And some more from the court's analysis of the elements of the interference with contract tort, which forms an independent basis for the court's decision:

To state a claim for tortious interference, a plaintiff must allege "[i] the existence of a valid contract between the plaintiff and a third party, [ii] defendant's knowledge of that contract, [iii] defendant's intentional procurement of the third-party's breach of the contract without justification, [iv] actual breach of the contract, and [v] damages resulting therefrom." Plaintiff's tortious interference claim is dismissed because The Times defendants' purpose in reporting on a newsworthy story constitutes justification as a matter of law.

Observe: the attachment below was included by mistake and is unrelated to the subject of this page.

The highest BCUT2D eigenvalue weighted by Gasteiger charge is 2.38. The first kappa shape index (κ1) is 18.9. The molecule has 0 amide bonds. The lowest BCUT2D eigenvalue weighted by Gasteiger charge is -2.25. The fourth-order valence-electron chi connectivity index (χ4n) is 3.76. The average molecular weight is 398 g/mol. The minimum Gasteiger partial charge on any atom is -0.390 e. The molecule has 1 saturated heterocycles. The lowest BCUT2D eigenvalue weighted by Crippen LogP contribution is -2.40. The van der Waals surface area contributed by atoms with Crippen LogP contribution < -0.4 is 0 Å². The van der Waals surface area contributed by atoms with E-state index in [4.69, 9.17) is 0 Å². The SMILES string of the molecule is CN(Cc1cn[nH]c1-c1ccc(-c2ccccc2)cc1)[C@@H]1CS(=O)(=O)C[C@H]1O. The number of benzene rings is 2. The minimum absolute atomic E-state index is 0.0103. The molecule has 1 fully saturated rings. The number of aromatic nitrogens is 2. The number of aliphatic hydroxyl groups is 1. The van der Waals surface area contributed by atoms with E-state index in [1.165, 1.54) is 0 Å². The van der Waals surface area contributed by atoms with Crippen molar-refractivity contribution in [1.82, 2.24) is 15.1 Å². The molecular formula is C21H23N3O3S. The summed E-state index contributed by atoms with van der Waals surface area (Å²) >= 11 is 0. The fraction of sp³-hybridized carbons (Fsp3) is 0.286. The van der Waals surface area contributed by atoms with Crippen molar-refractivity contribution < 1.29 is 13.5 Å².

Justification provides an absolute defense to a tortious interference claim. New York courts have consistently held that the right to engage in newsgathering activities constitutes such justification. In Povitch, the court dismissed a tortious interference claim against Maury Povitch—a syndicated talk show host—for inducing plaintiff's ex-wife to speak about their divorce proceedings during his talk show, in violation of a confidentiality provision in the couple's divorce settlement. Defendant Povitch was previously put on notice as to the non-disclosure provision but decided to disregard the notice and proceed with the interview. In dismissing the claim against Povitch, the court adopted the defendant's argument that the First Amendment freedom of the press to report on newsworthy subjects is an appropriate justification that will preclude a claim of tortious interference. More specifically, the court declared that it agreed that: